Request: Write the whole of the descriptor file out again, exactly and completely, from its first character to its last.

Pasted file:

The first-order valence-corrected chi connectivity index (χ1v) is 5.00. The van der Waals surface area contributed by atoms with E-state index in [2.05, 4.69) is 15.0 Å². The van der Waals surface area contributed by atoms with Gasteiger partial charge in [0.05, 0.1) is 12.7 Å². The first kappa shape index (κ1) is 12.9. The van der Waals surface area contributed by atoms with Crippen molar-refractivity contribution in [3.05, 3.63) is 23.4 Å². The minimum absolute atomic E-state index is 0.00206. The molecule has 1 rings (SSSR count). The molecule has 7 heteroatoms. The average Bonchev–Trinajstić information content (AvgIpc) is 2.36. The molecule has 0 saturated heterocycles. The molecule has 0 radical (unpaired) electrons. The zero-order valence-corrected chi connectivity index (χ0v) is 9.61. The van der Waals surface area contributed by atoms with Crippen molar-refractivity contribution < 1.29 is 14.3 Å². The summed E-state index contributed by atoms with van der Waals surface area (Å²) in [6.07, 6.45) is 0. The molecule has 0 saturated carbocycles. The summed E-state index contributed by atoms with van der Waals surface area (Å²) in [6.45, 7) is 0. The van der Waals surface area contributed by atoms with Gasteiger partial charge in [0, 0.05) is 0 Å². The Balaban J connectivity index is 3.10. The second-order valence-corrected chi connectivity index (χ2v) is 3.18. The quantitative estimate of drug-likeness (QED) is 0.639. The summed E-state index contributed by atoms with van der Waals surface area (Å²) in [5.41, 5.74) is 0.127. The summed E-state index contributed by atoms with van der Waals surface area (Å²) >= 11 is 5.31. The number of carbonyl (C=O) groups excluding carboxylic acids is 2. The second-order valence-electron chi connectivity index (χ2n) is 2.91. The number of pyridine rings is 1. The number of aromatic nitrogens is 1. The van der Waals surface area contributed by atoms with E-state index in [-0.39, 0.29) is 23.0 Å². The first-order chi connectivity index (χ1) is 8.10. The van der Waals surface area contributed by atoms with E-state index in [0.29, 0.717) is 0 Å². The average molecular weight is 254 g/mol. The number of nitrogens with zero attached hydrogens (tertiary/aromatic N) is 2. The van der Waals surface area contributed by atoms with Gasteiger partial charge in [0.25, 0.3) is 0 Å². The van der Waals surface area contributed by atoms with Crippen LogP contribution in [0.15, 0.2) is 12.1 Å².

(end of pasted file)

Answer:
The first-order valence-corrected chi connectivity index (χ1v) is 5.00. The van der Waals surface area contributed by atoms with E-state index in [2.05, 4.69) is 15.0 Å². The van der Waals surface area contributed by atoms with Gasteiger partial charge in [0.05, 0.1) is 12.7 Å². The first kappa shape index (κ1) is 12.9. The van der Waals surface area contributed by atoms with Crippen molar-refractivity contribution in [3.05, 3.63) is 23.4 Å². The minimum absolute atomic E-state index is 0.00206. The molecule has 1 rings (SSSR count). The molecule has 7 heteroatoms. The average Bonchev–Trinajstić information content (AvgIpc) is 2.36. The molecule has 0 saturated heterocycles. The molecule has 0 radical (unpaired) electrons. The zero-order valence-corrected chi connectivity index (χ0v) is 9.61. The van der Waals surface area contributed by atoms with Crippen molar-refractivity contribution < 1.29 is 14.3 Å². The summed E-state index contributed by atoms with van der Waals surface area (Å²) in [6.07, 6.45) is 0. The molecule has 0 saturated carbocycles. The summed E-state index contributed by atoms with van der Waals surface area (Å²) in [6.45, 7) is 0. The van der Waals surface area contributed by atoms with Gasteiger partial charge in [0, 0.05) is 0 Å². The Balaban J connectivity index is 3.10. The second-order valence-corrected chi connectivity index (χ2v) is 3.18. The quantitative estimate of drug-likeness (QED) is 0.639. The summed E-state index contributed by atoms with van der Waals surface area (Å²) in [5.41, 5.74) is 0.127. The summed E-state index contributed by atoms with van der Waals surface area (Å²) >= 11 is 5.31. The number of carbonyl (C=O) groups excluding carboxylic acids is 2. The second-order valence-electron chi connectivity index (χ2n) is 2.91. The number of pyridine rings is 1. The number of aromatic nitrogens is 1. The van der Waals surface area contributed by atoms with E-state index in [-0.39, 0.29) is 23.0 Å². The first-order chi connectivity index (χ1) is 8.10. The van der Waals surface area contributed by atoms with E-state index in [0.29, 0.717) is 0 Å². The average molecular weight is 254 g/mol. The number of nitrogens with zero attached hydrogens (tertiary/aromatic N) is 2. The van der Waals surface area contributed by atoms with Gasteiger partial charge in [0.25, 0.3) is 0 Å². The van der Waals surface area contributed by atoms with Crippen LogP contribution in [0.15, 0.2) is 12.1 Å².